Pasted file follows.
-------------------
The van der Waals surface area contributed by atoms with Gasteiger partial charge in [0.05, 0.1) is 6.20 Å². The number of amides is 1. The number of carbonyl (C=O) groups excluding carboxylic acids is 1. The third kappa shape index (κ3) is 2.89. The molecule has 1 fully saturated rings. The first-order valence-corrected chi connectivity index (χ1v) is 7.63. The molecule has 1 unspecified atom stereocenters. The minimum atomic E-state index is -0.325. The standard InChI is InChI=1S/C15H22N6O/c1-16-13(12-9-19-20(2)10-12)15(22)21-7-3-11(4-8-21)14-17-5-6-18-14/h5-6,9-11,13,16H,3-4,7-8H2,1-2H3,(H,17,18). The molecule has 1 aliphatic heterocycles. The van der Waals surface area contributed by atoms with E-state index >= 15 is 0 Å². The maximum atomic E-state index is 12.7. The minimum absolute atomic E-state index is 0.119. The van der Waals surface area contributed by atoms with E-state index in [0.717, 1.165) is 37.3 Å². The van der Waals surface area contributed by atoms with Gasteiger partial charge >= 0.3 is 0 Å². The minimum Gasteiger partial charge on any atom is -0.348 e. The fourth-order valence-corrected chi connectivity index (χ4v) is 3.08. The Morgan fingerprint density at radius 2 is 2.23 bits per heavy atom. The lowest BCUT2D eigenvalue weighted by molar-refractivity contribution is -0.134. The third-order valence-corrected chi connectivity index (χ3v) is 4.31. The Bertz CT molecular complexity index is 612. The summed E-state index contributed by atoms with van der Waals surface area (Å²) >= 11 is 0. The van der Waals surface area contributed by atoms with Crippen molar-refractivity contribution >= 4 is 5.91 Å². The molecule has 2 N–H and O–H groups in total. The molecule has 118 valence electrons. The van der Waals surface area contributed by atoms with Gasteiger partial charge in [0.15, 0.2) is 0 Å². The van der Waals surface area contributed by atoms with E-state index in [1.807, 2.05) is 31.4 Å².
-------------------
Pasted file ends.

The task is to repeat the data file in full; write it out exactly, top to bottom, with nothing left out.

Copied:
The van der Waals surface area contributed by atoms with Gasteiger partial charge in [0.05, 0.1) is 6.20 Å². The number of amides is 1. The number of carbonyl (C=O) groups excluding carboxylic acids is 1. The third kappa shape index (κ3) is 2.89. The molecule has 1 fully saturated rings. The first-order valence-corrected chi connectivity index (χ1v) is 7.63. The molecule has 1 unspecified atom stereocenters. The minimum atomic E-state index is -0.325. The standard InChI is InChI=1S/C15H22N6O/c1-16-13(12-9-19-20(2)10-12)15(22)21-7-3-11(4-8-21)14-17-5-6-18-14/h5-6,9-11,13,16H,3-4,7-8H2,1-2H3,(H,17,18). The molecule has 1 aliphatic heterocycles. The van der Waals surface area contributed by atoms with E-state index >= 15 is 0 Å². The maximum atomic E-state index is 12.7. The minimum absolute atomic E-state index is 0.119. The van der Waals surface area contributed by atoms with E-state index in [0.717, 1.165) is 37.3 Å². The van der Waals surface area contributed by atoms with Gasteiger partial charge >= 0.3 is 0 Å². The minimum Gasteiger partial charge on any atom is -0.348 e. The fourth-order valence-corrected chi connectivity index (χ4v) is 3.08. The Morgan fingerprint density at radius 2 is 2.23 bits per heavy atom. The lowest BCUT2D eigenvalue weighted by molar-refractivity contribution is -0.134. The third-order valence-corrected chi connectivity index (χ3v) is 4.31. The Bertz CT molecular complexity index is 612. The summed E-state index contributed by atoms with van der Waals surface area (Å²) >= 11 is 0. The van der Waals surface area contributed by atoms with Crippen molar-refractivity contribution >= 4 is 5.91 Å². The molecule has 2 N–H and O–H groups in total. The molecule has 118 valence electrons. The van der Waals surface area contributed by atoms with Gasteiger partial charge in [0.15, 0.2) is 0 Å². The van der Waals surface area contributed by atoms with E-state index in [1.807, 2.05) is 31.4 Å².